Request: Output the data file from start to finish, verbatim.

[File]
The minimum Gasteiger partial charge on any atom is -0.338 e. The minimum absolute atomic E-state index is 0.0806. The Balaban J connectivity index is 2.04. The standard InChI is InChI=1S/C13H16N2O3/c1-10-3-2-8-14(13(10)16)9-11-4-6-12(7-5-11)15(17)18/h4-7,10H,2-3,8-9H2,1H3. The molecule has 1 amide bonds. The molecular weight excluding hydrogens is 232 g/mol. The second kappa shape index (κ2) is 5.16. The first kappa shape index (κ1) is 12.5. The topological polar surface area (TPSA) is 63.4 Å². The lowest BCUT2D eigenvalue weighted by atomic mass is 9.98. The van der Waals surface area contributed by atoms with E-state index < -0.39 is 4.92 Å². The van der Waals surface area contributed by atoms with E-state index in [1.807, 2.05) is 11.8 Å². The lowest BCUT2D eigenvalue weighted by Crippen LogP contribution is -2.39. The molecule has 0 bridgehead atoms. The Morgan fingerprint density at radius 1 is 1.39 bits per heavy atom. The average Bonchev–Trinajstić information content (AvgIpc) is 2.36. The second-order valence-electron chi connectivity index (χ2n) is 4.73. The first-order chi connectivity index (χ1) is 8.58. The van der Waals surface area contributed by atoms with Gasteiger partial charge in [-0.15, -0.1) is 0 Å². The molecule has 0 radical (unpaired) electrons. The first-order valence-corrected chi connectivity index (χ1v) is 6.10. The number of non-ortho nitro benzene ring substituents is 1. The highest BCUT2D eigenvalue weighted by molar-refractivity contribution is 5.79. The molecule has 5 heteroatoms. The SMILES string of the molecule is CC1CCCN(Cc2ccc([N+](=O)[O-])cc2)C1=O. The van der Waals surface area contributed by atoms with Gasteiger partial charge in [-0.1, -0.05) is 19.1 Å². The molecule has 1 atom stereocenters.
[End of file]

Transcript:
The minimum Gasteiger partial charge on any atom is -0.338 e. The minimum absolute atomic E-state index is 0.0806. The Balaban J connectivity index is 2.04. The standard InChI is InChI=1S/C13H16N2O3/c1-10-3-2-8-14(13(10)16)9-11-4-6-12(7-5-11)15(17)18/h4-7,10H,2-3,8-9H2,1H3. The molecule has 1 amide bonds. The molecular weight excluding hydrogens is 232 g/mol. The second kappa shape index (κ2) is 5.16. The first kappa shape index (κ1) is 12.5. The topological polar surface area (TPSA) is 63.4 Å². The lowest BCUT2D eigenvalue weighted by atomic mass is 9.98. The van der Waals surface area contributed by atoms with E-state index < -0.39 is 4.92 Å². The van der Waals surface area contributed by atoms with E-state index in [1.807, 2.05) is 11.8 Å². The lowest BCUT2D eigenvalue weighted by Crippen LogP contribution is -2.39. The molecule has 0 bridgehead atoms. The Morgan fingerprint density at radius 1 is 1.39 bits per heavy atom. The average Bonchev–Trinajstić information content (AvgIpc) is 2.36. The second-order valence-electron chi connectivity index (χ2n) is 4.73. The first-order chi connectivity index (χ1) is 8.58. The van der Waals surface area contributed by atoms with Gasteiger partial charge in [-0.15, -0.1) is 0 Å². The molecule has 0 radical (unpaired) electrons. The first-order valence-corrected chi connectivity index (χ1v) is 6.10. The number of non-ortho nitro benzene ring substituents is 1. The highest BCUT2D eigenvalue weighted by molar-refractivity contribution is 5.79. The molecule has 5 heteroatoms. The SMILES string of the molecule is CC1CCCN(Cc2ccc([N+](=O)[O-])cc2)C1=O. The van der Waals surface area contributed by atoms with Gasteiger partial charge in [-0.1, -0.05) is 19.1 Å². The molecule has 1 atom stereocenters.